For my centerpiece this year, I will have a roasted pumpkin filled with stuffing. Slow roasted and toasty with the crunchy part of the stuffing some people love to munch on and the soft stuffing which has cooked into a savory soft bread pudding texture inside of the pumpkin. The bonus is the pumpkin flesh that becomes soft and melty and compliments the stuffing and the flavor of the Bell’s Stuffing Seasoning.
Baby Onions and Pumpkin
Mise en place
To begin, I prepare my ingredients.
1 carrot, chopped fine
3 baby onions, white and green parts, chopped
1 stalk celery, chopped
1/4 cup golden raisins (or black raisins, or cranberries)
1/4 cup chopped walnuts
Now it’s time to cut open and clean out that pumpkin! You can do it!
3 cups of dried cubed stuffing (could make your own if you don’t want packaged)
and for the stock:
2 1/2 Tbsp no-chicken stock powder
2 Tbsp Earth Balance (can be omitted if following a no fat diet)
2 cups water
Next step is to water saute the onions, carrots and celery. When they have softened, you can add in the seasonings (Bell’s Seasoning, thyme, garlic powder and white pepper). While you are sauteing the veggies, put 2 cups water into small saucepan and place on stove. Turn to high and heat water, when it reaches a boil, whisk in the non-chicken stock powder, and the Earth Balance, if you are using it.
The next step is to add the bread crumbs to the saute pan with the veggies and seasoning. Stir until all is combined. Then take the saucepan holding the stock mixture and pour about 3/4 of stock mixture into bread cube mixture. Mix all together and add more stock if you like your stuffing moister.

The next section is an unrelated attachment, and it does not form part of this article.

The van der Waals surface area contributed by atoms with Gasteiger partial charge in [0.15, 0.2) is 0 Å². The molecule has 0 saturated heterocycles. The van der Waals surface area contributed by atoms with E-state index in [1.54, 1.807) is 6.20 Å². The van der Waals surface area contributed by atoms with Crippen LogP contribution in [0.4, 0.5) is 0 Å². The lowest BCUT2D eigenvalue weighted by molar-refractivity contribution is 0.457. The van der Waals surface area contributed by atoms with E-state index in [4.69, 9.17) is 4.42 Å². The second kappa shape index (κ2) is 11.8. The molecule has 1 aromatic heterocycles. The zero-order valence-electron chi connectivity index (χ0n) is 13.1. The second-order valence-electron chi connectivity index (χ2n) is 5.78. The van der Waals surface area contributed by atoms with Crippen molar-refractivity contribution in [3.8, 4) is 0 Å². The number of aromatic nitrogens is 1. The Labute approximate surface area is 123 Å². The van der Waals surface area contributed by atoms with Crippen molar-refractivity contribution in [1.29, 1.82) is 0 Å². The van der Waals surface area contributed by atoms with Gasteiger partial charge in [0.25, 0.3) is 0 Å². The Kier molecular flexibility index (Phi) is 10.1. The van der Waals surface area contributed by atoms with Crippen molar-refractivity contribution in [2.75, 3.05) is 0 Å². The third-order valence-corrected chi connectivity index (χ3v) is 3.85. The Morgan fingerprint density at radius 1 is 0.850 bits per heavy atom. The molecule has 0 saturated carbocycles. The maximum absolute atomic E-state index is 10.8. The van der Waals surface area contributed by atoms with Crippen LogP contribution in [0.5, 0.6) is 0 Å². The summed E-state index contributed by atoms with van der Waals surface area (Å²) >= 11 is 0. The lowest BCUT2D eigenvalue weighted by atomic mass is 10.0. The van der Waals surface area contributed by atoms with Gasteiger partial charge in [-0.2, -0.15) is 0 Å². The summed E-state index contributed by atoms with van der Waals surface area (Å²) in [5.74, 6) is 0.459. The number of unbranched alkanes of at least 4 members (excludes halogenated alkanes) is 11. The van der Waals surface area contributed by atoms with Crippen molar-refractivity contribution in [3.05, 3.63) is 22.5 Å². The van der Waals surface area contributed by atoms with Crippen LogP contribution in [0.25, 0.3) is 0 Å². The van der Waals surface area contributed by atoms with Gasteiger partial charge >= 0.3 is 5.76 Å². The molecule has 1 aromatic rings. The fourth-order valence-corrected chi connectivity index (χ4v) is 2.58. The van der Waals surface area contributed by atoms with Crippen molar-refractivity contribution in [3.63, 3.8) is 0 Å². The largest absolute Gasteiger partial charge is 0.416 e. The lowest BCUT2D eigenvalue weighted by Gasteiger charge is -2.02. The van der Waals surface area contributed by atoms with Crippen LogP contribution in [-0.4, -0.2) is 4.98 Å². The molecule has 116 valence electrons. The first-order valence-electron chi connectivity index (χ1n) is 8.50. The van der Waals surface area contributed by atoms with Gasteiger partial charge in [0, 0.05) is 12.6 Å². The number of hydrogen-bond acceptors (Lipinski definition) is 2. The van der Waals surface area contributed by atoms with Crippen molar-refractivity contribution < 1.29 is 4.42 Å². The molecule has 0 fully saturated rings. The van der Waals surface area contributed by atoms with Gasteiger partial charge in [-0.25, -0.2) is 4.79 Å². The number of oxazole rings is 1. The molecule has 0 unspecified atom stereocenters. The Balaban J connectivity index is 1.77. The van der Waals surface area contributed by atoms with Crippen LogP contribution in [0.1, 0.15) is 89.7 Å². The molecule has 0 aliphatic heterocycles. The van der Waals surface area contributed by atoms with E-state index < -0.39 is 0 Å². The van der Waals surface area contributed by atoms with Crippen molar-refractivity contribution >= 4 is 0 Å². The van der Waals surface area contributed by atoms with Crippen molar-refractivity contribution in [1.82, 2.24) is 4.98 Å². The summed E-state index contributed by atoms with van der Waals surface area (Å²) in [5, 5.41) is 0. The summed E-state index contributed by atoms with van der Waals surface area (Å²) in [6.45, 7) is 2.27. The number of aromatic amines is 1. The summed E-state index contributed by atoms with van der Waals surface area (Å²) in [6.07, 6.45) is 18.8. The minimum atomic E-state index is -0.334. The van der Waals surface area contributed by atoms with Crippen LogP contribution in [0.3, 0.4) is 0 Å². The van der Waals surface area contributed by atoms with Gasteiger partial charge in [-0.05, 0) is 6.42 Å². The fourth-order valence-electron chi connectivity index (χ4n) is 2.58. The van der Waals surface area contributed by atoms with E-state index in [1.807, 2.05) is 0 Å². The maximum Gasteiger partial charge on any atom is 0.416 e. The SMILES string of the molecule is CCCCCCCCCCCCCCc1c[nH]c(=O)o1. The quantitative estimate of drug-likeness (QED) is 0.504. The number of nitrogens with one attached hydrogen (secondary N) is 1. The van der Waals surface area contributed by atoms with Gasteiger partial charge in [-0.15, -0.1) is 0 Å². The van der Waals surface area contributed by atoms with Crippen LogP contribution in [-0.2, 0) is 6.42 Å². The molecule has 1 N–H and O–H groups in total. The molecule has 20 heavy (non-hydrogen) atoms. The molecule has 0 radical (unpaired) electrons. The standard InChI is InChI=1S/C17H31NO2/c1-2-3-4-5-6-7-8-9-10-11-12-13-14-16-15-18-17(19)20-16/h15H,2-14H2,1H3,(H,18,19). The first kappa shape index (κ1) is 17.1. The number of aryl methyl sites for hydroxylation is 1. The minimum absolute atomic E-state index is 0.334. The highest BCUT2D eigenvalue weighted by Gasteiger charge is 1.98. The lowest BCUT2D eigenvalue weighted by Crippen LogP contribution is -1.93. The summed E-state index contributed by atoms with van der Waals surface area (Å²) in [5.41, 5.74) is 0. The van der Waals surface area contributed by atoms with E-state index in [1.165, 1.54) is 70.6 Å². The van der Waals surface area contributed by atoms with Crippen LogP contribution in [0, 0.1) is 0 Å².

And finally, you can spoon the stuffing into the emptied pumpkin, filling it all the way, and even mounding it, to ensure the crunchy bits that will form on the top. Also wrap the lid in aluminum foil, so it doesn’t burn while the rest of the pumpkin is baking. Any leftover stuffing you can spoon into a loaf pan (I used a glass one here), and bake it with the pumpkin, spreading it thin if you like it crunchy, or putting it in a smaller ovenproof container if you want it softer.
Bake in a preheated oven, 375 degrees fahrenheit, for approximately 50 to 60 minutes. Keep checking in the oven when you reach 50 minutes, the pumpkin will tell you when it’s done, it will be soft when poked with a fork, and the stuffing should look crunchy and browned, but not too dark…
Maybe mine came out a little too brown. I’ll remember, next time.
But it was good. Very good. I served it with mashed potatoes and gravy, and a big, green salad. I could imagine for Thanksgiving dinner, I would add more of the usual fixings, like green beans, or broccoli or cranberry sauce…you can add whatever else you would like on your menu.
Another change one could make, would be to change the squash out. The Pumpkin was good, but Buttercup Squash or Red Kuri Squash, or Kabocha, which are all squashes in the Hubbard Squash family, would also work very well in this recipe for taste and for appearance. They are also pretty winter squashes and their taste is deeper and sweeter, with a silky texture. I always like to say, recipes are not rules, but merely guidelines and you should make things the way you know you will like them.
Thank you for visiting me today, at Vegan Mamis Good Food Kitchen. I hope you enjoyed today’s recipe and our talk about what Thanksgiving means to me. Let me know what you are Thankful for this year, and how you will celebrate this beautiful holiday. Take care and remember to feed yourself and your loved ones real food, good food, made with love, to keep everyone healthy and fed!